Fresh from a total brand revival, bringing back the purple and the Yahoo name once more, The Drum speaks to one of the internet’s most iconic businesses about what it stands for in a cookieless era.
Yahoo, ultimately, wants to build an internet of community gardens, versus the status quo of the large walled gardens. According to Paul Sigaloff, Yahoo’s vice president of ANZ and INSEA, his vision for growth in the APAC region is for scaling digital solutions for clients, while always keeping one eye on building a purpose-driven business.
The Drum spoke to Sigaloff as part of The Drum’s Data Deep Dive, to get a deeper understanding of how marketers can work with Yahoo to get a better grip on the ever-changing digital and data landscape.
Much has been said about the upcoming cookie deprecation. What has Yahoo done to limit this impact on your business? What about your clients’ business?
Yahoo is one of the founding companies of the internet, so we have in-depth knowledge of the digital landscape. We’re uniquely positioned to understand our partners as we enter this cookieless world. One of the reasons we feel we're well placed to solve this is because we've got millions of global direct consumers with a lot of first-party data.
I think it's important that we first understand the problem that we're looking to solve. The way I look at it is in the old world, if you visualize a pie chart, half of that pie chart that fueled identity was from cookies, and the other half was from device IDs. That was all the different advertising targeting solutions we had.
When you look at the current reality, it's probably more like 35% cookies, 35% device IDs, because around 30% of all impressions are now being blocked. Now, ads are being delivered to unknown users in browsers like Safari. So, when we think of the new world, just think of an empty pie chart. How do we start to piece together identity without cookies and device IDs?
Knowing all these changes were coming, Yahoo has been focused on building solutions ahead of time. We have taken a multi-pronged approach that's all about how we build back that identity picture in a cookieless world.
If you picture that empty pie chart, about 30% is being powered by Yahoo ConnectID. The premise of Yahoo ConnectID solves for when an ID is present, our identity graph brings together a huge amount of opt-in and compliant data signals from direct consumer relationships. The next section of the pie chart, our Next-Gen Solutions, makes up about 40%. Yahoo's Next-Gen Solutions solve for when there are no IDs available. The premise is like advanced contextual targeting, but it goes beyond content at scale, it's about leveraging the machine learning that we have to process real-time signals from over 200 billion cross-screen data signals each day from search, mail, content, and more. All of that can infer relevant audiences and characteristics, but most importantly, in a privacy-preserving manner.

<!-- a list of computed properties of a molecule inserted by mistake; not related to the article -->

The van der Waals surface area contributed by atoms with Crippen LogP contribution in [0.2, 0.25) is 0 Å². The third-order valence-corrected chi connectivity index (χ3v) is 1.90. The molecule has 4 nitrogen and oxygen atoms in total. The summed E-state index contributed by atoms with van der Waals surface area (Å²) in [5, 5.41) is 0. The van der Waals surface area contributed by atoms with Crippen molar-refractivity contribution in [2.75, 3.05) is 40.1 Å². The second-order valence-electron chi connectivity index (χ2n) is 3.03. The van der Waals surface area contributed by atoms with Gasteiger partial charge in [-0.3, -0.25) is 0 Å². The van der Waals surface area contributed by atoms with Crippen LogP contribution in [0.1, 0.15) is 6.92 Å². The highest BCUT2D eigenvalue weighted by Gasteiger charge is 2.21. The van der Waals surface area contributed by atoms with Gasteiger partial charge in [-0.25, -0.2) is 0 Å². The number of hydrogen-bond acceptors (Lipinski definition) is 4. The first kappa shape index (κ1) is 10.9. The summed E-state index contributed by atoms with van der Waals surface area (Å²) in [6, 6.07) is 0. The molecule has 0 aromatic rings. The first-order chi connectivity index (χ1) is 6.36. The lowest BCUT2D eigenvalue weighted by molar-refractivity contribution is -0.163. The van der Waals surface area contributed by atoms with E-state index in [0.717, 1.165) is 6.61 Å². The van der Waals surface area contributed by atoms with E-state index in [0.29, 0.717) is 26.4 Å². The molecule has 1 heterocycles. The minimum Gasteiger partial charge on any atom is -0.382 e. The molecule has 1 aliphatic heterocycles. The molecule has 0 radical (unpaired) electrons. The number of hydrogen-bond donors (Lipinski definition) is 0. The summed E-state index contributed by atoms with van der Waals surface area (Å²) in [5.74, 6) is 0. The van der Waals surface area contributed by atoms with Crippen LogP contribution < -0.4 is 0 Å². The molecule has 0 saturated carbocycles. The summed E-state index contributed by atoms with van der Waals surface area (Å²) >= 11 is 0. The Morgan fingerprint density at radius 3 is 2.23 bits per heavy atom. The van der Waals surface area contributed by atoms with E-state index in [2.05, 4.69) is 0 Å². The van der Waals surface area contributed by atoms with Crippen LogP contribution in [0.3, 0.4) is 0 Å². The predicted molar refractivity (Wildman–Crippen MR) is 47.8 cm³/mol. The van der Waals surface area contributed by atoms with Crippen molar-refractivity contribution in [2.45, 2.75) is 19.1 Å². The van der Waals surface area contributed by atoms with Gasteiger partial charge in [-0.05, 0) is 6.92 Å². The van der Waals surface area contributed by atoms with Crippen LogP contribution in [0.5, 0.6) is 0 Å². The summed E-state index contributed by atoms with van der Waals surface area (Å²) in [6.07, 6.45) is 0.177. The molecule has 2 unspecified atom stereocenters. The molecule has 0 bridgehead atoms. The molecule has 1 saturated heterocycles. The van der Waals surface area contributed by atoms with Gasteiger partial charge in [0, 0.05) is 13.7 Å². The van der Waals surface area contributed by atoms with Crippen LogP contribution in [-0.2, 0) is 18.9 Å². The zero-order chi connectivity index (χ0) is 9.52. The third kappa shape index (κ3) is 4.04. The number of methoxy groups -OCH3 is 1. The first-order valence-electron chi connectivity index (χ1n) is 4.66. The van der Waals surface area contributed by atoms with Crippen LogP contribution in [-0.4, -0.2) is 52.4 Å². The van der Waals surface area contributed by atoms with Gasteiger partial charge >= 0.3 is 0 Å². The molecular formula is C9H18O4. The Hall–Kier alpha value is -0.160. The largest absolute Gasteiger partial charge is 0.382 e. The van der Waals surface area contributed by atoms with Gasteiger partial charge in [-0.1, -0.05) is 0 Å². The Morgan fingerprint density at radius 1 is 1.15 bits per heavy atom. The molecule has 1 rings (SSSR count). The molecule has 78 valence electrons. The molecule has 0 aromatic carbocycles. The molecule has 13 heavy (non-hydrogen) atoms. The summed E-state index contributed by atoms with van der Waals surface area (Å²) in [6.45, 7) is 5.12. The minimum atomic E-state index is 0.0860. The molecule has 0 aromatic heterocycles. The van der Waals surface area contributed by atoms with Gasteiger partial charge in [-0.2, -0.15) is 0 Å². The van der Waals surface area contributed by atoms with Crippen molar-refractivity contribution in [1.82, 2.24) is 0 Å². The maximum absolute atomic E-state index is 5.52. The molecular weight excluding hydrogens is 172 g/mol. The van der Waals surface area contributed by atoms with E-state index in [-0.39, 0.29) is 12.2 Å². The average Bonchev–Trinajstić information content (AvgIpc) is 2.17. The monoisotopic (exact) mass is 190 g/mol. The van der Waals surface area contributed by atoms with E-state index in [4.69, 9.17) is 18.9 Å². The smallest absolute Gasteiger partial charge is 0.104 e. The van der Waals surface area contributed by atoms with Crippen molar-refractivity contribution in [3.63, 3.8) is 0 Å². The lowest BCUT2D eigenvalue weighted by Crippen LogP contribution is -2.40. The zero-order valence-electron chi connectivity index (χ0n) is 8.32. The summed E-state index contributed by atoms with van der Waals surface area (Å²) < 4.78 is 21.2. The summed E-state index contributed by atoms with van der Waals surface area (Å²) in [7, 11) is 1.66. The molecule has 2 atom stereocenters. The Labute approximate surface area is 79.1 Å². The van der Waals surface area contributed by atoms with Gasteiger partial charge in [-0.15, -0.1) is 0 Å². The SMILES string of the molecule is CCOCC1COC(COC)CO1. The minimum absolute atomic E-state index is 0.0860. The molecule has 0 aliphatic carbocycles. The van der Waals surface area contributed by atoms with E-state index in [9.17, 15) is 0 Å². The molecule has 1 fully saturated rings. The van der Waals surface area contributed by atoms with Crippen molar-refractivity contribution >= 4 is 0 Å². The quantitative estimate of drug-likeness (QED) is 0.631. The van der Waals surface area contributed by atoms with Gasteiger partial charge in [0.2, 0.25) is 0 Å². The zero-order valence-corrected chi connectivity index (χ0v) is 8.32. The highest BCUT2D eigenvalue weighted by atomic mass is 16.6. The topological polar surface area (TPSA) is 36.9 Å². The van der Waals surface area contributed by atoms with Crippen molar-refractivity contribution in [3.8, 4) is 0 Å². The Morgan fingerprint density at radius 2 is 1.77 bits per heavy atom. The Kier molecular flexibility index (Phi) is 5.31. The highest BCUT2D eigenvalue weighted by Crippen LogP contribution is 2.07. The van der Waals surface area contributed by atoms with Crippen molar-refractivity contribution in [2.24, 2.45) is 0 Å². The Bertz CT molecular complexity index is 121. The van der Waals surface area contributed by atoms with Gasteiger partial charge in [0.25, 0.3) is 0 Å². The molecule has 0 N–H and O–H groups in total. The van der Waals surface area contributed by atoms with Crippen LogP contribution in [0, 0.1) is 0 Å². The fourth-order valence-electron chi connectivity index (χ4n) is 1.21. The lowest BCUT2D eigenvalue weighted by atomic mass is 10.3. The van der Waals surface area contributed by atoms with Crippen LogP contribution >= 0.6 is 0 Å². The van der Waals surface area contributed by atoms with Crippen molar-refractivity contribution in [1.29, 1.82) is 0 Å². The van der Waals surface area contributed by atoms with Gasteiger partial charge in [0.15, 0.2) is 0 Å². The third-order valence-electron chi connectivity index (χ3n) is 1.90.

After that, you've got data partnerships, which is about 15%. Who do we partner with to create a more holistic view? Examples of those are Near or Nielsen. Ultimately, a lot of those partners can help with things like measurement, e-commerce, or attribution, which is important.
Then you've got about 10% left, if my math is right, which leaves us with enhanced attribution. That's about improving measurements and click-throughs in a world where cookies are blocked with a click ID instead of a cookie or device ID. That helps with some of the challenges that Apple has put on iOS.
There's always going to be room for improvement and innovation and that's that last 5%.
How do these upcoming changes factor into Yahoo’s approach to data and privacy?
Through Yahoo ConnectID and Next-Gen Solutions, our products and our platforms have now been designed for greater transparency and accountability. The key aim is to create customer-first solutions, we want to make sure that we're giving our consumers and our marketers the choice and control that they need over their data and their privacy.
Yahoo ConnectID and our Next-Gen Solutions are seeing strong adoption. For example, Yahoo ConnectID has been integrated now by over 3000 different publishers, which is huge. There are over 200 advertisers and agencies that are directly activating first-party data through our identifiers. Yahoo ConnectID is also integrated within the Yahoo DSP, which is leveraged by all the advertisers that are on that platform. The Yahoo DSP has been delivering upwards of around 20% improvements to cost per conversion, which I think is powerful as well.
How will these changes impact decisions that marketers make around working with the walled gardens? Does this offer an opportunity for the open internet to reimagine digital advertising?
While walled gardens will continue to play a role for marketers in their media strategies, there are some inherent challenges. For example, the opaqueness of performance transparency and ad tech fees. At Yahoo, we have a different approach. At the heart of that is flexibility and collaboration, which flows across all our technology, our data, and our inventory.